Brett McBride — The Evolution Of A Shark ManBy Chris Landers
Published: April/May 2013
A childhood dream to become a professional fisherman takes an unexpected twist.
Captain Brett McBride, who sprang to fame on National Geographic's "Shark Men", says he is not a showboater. This is partly a response to critics who have accused him of exactly that. As he says it, he's demonstrating his technique for leading a 17-foot long great white into a metal-and-plastic corral, lifting the whole thing out of the water to tag the shark, while streaming seawater over its gills with a hose, and then steering the huge animal out the other side, by the tail. (It is no more complicated, and no saner, than it sounds.)
McBride is the captain aboard Ocearch, the vessel owned by the organization, of the same name, that facilitates the research of sharks. They partner with scientists to give them a research platform for tagging and testing great whites. Scientists who've worked with them say it is a unique opportunity to document a species about which little is known, but the mission has not been without controversy. Before the vessel arrived in Cape Cod last summer, a petition against them circulated, criticizing their methods. If there is an element of showmanship in what he does, McBride says it's for a good cause.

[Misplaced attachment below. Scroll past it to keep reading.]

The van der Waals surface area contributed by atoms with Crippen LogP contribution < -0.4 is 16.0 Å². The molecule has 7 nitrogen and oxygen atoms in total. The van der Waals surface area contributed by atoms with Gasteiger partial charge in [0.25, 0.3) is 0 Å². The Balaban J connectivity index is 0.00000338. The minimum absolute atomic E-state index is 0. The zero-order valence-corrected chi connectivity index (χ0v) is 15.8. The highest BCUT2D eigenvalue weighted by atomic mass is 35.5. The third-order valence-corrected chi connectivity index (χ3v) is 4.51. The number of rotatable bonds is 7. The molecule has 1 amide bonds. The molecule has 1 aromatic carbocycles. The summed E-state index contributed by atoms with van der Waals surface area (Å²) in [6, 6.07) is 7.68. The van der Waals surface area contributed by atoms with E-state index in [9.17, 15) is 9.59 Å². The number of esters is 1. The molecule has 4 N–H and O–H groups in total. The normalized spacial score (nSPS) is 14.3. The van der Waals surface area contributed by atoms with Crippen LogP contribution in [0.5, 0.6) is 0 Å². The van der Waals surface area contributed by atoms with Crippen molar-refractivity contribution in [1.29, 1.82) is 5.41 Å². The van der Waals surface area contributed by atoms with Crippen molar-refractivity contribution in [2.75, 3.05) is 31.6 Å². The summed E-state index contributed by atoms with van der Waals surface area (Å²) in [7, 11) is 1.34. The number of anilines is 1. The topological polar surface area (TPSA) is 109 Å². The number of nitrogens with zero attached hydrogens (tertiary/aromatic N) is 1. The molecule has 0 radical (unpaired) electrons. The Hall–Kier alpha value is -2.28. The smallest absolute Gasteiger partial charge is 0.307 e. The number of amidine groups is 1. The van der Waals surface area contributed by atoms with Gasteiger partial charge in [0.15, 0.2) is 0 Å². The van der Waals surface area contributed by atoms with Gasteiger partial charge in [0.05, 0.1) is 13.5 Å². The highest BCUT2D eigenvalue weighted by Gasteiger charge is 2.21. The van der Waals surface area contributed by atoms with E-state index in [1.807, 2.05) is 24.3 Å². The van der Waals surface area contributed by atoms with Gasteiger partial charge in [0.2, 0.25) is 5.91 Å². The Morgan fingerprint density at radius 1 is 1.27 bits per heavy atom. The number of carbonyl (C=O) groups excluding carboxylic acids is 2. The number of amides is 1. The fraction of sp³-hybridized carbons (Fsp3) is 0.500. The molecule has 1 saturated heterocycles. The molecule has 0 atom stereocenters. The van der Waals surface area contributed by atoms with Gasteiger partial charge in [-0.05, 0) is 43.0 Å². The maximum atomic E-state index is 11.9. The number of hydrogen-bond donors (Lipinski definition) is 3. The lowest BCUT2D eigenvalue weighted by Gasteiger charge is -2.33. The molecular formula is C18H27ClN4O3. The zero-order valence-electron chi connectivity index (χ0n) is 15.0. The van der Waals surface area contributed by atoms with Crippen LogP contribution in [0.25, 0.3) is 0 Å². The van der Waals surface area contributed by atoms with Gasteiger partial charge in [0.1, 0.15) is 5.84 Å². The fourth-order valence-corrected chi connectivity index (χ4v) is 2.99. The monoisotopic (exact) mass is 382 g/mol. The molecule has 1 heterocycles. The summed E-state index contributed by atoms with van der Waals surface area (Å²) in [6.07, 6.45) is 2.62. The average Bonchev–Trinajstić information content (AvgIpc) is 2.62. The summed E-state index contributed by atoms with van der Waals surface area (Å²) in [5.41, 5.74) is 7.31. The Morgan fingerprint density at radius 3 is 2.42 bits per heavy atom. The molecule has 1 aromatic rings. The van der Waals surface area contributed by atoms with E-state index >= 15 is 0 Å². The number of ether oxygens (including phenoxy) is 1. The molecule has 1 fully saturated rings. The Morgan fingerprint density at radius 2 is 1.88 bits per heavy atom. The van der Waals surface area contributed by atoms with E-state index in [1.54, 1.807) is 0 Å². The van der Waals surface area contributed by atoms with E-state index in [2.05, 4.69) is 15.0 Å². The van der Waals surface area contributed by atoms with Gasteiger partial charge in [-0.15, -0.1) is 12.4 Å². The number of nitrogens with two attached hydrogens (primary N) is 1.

"The television part is a huge part of what we do," McBride says. "It creates awareness. We have millions of kids watching. There might be 10 thousand new marine biologists that are 6 or 12 years old now and are getting inspired by what we're doing."
McBride has been in front of the camera for 15 years now, first on ESPN2's "Offshore Adventures", then a progression of shows ("Ocean Hunters", "Shark Hunters", "Shark Men") leading to "Shark Wranglers" (on the History Channel), which documents the voyages of their boat.
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